Honestly I was appalled by the hard and unloving attitude of many commenters on the original piece. All this talk about losing respect for Randi and not wanting to support the JREF financially because of a swift item is completely off the ball. As many of us, Randi does not feel knowledgeable enough about the climate to give his own position and is left to behold the spectacle that is climate science/politics. It is always advisable to listen to knowledgeable people, but in these days scientific material better suited for further investigation is being used by politicians to set their own agenda. Indeed a case for skepticism and vigilance if ever there was one.
Science is not a concensus sport and thus, normally, a common agreement indicates that many independent sources have come to the same conclusion. However, when a scientific issue becomes a hot topic politically, all bets are off.
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Bravo!
written by mslongjr, December 17, 2009
Since I was a critic of the earlier post I want to write again to say: Thank you! This is more like it. Even if Mr. Randi remains skeptical about the size and importance of the human component of climate change, I'm gratified to see the virtues of community criticism and self-correction at work.
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..., Lowly rated comment [Show]
This is ridiculous...
written by Griz, December 17, 2009
...it's turning into a religious argument, like politics and evolution. One guy hollers "THERE IS TOO CONCENSUS!" and two posts later another guy shrieks "THERE IS NO CONCENSUS" and then you have the third one coming in and saying "CONCENSUS DOESN'T MATTER IN SCIENCE" and not one of you provide one shred of convincing, clearly objective supporting material.

That to me is the hallmark of a political issues, which is to say an issue that is important to people with money invested. The louder and more vociferous the argument the less confidence you have in your position.
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written by Blind Squirrel, December 17, 2009
xinit sez:
Really? I like PZ's style for the most part, but a good number of his posts start out as off the cuff, largely, ad hominem(sic) attacks against people he doesn't agree with.
If you are going to comment on sciencey type blogs, you might wish to learn the difference between an ad honimen and an insult. Examples:
xinit is a dolt.= insult
xinit's argument is wrong because he is a dolt.= ad honimen
You're welcome

BS
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Criticism by PZ Myers shows his "ignorance"
written by CobourgJohn, December 17, 2009
Randi is saying that there is measured Global warming and that he's not really sure about whether it's caused by the activity of man. Whether you agree with that or not, he's entitled to an opinion - yet PZ Meyers is criticizing Randi as if he is not allowed to disagree with all those fellow scientists. He's effectively saying "How dare he disagree!" Seems to me that PZ has forgotten what it means to be a skeptic and for that matter forgotten what is meant by the scientific method.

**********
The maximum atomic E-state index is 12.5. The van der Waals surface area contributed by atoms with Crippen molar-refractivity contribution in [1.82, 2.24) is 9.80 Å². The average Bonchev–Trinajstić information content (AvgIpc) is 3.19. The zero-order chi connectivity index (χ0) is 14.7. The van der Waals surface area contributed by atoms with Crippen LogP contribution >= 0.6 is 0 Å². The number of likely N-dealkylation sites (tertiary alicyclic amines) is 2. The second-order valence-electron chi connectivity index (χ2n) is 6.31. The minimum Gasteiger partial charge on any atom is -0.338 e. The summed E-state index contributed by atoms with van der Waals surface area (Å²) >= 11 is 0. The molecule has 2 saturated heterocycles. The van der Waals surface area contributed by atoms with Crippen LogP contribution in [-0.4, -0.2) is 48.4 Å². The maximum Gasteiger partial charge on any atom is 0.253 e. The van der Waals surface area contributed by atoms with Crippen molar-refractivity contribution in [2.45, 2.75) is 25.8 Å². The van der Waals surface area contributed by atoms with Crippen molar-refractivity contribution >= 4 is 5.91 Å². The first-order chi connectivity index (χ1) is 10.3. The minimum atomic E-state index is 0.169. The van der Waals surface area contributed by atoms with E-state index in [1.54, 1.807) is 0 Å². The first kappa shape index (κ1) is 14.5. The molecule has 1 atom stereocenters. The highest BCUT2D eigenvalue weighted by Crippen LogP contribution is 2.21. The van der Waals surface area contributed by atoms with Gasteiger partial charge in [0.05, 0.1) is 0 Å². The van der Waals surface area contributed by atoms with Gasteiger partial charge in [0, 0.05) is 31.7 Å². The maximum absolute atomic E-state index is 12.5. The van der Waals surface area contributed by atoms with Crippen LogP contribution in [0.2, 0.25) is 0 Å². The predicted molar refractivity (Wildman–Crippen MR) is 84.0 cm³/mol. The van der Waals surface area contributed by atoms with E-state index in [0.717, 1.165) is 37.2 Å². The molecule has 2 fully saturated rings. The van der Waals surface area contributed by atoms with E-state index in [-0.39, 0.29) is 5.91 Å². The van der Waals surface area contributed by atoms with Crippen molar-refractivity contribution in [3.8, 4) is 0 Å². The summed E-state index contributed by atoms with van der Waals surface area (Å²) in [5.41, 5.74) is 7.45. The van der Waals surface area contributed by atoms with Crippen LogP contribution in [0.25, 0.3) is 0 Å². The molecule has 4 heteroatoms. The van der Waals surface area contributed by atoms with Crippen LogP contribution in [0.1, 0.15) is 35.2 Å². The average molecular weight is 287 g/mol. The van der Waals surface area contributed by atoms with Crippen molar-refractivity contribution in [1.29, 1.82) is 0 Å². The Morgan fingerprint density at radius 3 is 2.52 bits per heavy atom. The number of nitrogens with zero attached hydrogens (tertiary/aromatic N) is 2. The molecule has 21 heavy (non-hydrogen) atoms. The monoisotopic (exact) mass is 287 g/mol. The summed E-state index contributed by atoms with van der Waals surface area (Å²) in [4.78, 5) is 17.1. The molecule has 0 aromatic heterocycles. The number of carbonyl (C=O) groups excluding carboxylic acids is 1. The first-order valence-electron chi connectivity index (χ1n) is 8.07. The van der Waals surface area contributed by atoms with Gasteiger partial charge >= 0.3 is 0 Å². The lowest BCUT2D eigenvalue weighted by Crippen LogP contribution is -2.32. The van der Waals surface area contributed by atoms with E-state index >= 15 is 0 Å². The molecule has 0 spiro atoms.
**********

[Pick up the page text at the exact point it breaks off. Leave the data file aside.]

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Semantics Argument...
written by Steve Packard, December 17, 2009
Global warmig is not caused by human activities. Human activities contribute to it, but do to the ice age cycle and the trend we're on, we'd be warming anyway - although less so.

Now lets get to the part where everyone is going to call me names: Does this mean human activity is the cause? What does "the cause" mean" Is "The cause" the same as "A cause" and does "a contributing factor" make something a "cause"?

It all depends on how you define things. There are reasons the earth's climate changes and is changing. Human activity is one of them. It's not the only one.

As for if it's "probably the cause" or however you want to phrase it. The only area where there's reasonable debate is to the magnitude of human impacts. And even amongst climatologists, this issue has not been resolved completely. Is human activity the largest single factor? Is it large but not the largest? There is legitimate room for discourse on this.

But excuse me while I put on my helmet because I known I'm going to get a very severe beating for daring to say that.
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written by Lukas, December 17, 2009
Steve Packard:

The only area where there's reasonable debate is to the magnitude of human impacts. And even amongst climatologists, this issue has not been resolved completely. Is human activity the largest single factor? Is it large but not the largest? There is legitimate room for discourse on this.

But excuse me while I put on my helmet because I known I'm going to get a very severe beating for daring to say that.

No, why would anyone beat you for stating this? In fact, the whole chapter 9 of the current IPCC report is dedicated to the question of how to attribute the current warming trend. Unfortunately, our understanding is still incomplete and uncertainties remain, but the science is progressing at a fast pace. On the fundamental question whether the warming is mainly driven by anthropogenic or by natural forces they are pretty clear: The majority of it is "very likely" (>90%) caused by anthropogenic forces. Here is a quote from the summary: